In support of net neutrality

I wrote a letter in support of net neutrality and Title II classification of Internet Service Providers to the FCC. For background on this FCC vote, you can read this Arstechnica explainer.

You can add your own comment in support of net neutrality to the FCC at the URL To clarify some terms:

  • “net neutrality” is a term coined by Tim Wu (author of “The Master Switch” and “The Attention Merchants”) which describes a legal principle that “Internet service providers and governments regulating the Internet should treat all data on the Internet the same, not discriminating or charging differentially by user, content, website, platform, application, type of attached equipment, or mode of communication.”
  • “title II” is a part of the Communications Act of 1934 that establishes that certain forms of communication infrastructure are “common carriers”, which means that in delivering Internet service, the ISPs “cannot discriminate [content/services], that is refuse the service unless there is some compelling reason.”

Continue reading In support of net neutrality

Obama: a man, or an idea?

I would never have thought, graduating college in 2006 with the Bush years in full swing, that we would be only two years away from Democrat control of the presidency for two full terms.

The election yesterday was important because it was a rejection of the repugnant brand of conservatism that argues government should have no ambition beyond self-immolation and individuals should have no ambition beyond themselves.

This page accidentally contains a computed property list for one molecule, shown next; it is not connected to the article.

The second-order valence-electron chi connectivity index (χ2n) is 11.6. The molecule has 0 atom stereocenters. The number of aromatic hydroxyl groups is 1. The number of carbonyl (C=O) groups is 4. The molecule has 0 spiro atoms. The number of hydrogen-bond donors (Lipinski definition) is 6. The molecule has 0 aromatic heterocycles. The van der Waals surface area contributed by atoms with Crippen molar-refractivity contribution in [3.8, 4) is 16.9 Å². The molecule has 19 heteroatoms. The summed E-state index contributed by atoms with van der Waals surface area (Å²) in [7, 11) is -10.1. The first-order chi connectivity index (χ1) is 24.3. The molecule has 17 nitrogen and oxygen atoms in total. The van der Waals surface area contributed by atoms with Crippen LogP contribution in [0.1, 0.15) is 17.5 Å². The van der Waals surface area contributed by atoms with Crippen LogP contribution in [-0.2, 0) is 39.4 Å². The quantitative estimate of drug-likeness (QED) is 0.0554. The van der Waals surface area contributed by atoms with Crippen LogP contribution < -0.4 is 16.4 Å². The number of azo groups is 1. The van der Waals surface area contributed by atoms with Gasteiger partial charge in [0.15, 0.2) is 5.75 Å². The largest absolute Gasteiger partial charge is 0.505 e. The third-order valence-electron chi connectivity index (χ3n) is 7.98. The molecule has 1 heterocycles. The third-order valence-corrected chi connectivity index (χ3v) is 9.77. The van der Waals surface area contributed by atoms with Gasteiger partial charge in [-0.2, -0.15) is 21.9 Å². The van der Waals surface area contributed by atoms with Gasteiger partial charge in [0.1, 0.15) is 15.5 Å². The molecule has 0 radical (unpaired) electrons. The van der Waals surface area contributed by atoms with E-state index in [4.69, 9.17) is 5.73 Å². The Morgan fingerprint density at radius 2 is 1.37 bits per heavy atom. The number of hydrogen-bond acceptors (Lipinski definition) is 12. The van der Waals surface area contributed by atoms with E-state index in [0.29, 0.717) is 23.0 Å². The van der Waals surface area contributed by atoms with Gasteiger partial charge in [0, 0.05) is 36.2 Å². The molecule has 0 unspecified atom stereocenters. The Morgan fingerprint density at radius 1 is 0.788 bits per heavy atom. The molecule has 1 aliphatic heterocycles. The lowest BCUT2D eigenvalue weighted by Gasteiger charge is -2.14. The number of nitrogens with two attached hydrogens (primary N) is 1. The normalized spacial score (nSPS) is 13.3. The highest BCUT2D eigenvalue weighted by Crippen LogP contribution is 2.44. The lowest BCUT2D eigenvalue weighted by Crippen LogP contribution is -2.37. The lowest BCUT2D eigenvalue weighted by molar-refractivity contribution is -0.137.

Obama is a flawed leader, but he is a deft politician. He has managed to win a national debate about a moral truth in society. One newspaper declared, “A Liberal America”, but it’s more like “A Mixed Economy America”.

Continue reading Obama: a man, or an idea?

Sex offenders barred from using the Internet in NJ

The latest insanity: New Jersey legislators have decided that sex offenders will be barred from using the Internet. That’s not a joke: barred altogether — there is only a single exception for job searches. This is a major infringement of their civil liberties. Once a sexual offender is let out of jail, he does not get to live a normal life.

Here is a comment from Slashdot that rang true with me:

“Those who want to be soft on sex offenders are most likely not parents, and most definitely not parents of a child who has been abused.”

Wow, watch those strawmen fly!

I’m a parent, and I’m guessing that under your worldview, I want to be `soft on sex offenders’. But I don’t see it that way — instead, I want the punishment to fit the crime. If you’re 17 and have sex with your 15 year old girlfriend, you should be grounded for a week, perhaps have your cell phone taken away. Peeing on the side of a building? $50 fine. Rape a 3 year old girl to within an inch of her life? Life in prison, perhaps even the death penalty.

`Sex offender registration’ is a huge crock. All it really does is let us take some people, found guilty of certain offenses, and make them pariahs for life. I imagine the original premise was to protect society from these dangerous predators, but in many cases they’re not predators at all! And why only sex crimes? I’d be FAR more concerned if the guy next door killed his neighbor in a fight 10 years ago than if he got caught diddling the 16 year old girl next door when he was 19 — but guess which one has to register?

I might be better able to support registration as either further punishment or to protect society if it applied to all crimes of a certain level, not just `sex crimes’. But even then I can’t really support it — when you’ve paid your debt to society, that should be the end of it. And if you’re too dangerous to be let out, then you shouldn’t be let out — the sex offender registry should not be a `last ditch’ sort of thing.